WASHINGTON — The terrorist attacks of 2001 changed the priorities and focus of federal emergency planners. Former officials say 9/11 diverted attention from natural disasters such as Katrina, which had been the primary focus of the Federal Emergency Management Agency (FEMA).
A government document obtained by NBC News shows just how radically the focus shifted to terrorism. It is dated July 2004 and lists 222 upcoming FEMA and homeland security exercises scheduled to prepare for national emergencies. Only two involve hurricanes.
"And even in both of those cases, they're dealing with what would happen if there were a terrorist attack associated with a hurricane event," says NBC News analyst William Arkin.
What's more, it appears that the federal government did not follow up on an exercise last year that mostly predicted what happened in New Orleans — devastating flooding and hundreds of thousands stranded.
The scenario was dubbed Hurricane Pam: 120 mph winds, a massive storm surge, 20 feet of water in the city, 80 percent of buildings damaged, refugees on rooftops, possibly gun violence that would slow the rescue.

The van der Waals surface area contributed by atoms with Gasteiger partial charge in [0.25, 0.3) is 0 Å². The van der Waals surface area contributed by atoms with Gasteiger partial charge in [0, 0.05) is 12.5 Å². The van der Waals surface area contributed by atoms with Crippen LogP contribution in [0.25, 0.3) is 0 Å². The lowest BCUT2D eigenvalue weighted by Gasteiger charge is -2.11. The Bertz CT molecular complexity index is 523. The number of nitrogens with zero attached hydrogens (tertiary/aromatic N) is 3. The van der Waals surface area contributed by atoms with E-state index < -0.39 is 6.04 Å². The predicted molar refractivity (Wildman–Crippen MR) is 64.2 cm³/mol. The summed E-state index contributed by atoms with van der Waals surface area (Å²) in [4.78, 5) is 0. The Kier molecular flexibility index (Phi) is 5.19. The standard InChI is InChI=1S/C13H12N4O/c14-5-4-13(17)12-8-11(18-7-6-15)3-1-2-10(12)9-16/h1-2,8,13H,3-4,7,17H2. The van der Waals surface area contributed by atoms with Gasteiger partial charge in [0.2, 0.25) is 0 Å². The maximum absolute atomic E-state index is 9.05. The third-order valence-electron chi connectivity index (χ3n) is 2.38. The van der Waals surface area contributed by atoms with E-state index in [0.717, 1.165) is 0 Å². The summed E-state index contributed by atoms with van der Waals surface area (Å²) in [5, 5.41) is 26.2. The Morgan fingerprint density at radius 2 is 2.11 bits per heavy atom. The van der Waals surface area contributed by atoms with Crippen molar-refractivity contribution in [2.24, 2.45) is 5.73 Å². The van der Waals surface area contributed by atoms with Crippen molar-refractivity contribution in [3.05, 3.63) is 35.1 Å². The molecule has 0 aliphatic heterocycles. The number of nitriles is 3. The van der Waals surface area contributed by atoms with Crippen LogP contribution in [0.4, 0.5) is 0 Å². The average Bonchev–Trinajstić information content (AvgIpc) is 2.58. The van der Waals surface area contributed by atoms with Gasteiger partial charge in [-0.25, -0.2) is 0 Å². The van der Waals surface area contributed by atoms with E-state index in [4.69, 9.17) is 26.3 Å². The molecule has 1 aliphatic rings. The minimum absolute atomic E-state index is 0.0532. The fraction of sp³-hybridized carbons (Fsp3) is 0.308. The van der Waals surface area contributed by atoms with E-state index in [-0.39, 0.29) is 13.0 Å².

"What bothers me the most is all the people who've died unnecessarily," says Ivor Van Heerden, a hurricane researcher from Louisiana State University who ran the exercise.
Van Heerden says the federal government didn't take it seriously.
"Those FEMA officials wouldn't listen to me," he says. "Those Corps of Engineers people giggled in the back of the room when we tried to present information."
One recommendation from the exercise: Tent cities should be prepared for the homeless.
"Their response to me was: 'Americans don't live in tents,' and that was about it," recalls Van Heerden.
However, others say it's unfair to blame the federal government, that no amount of planning could have prepared for this.
"We have trained against similar scenarios, but it's not the same as a crisis unfolding before your eyes," says Frank Cilluffo, a former Bush administration aide for homeland security.
Homeland security officials also argue that no one predicted that flooding and devastation would encompass not just New Orleans but the entire Gulf Coast.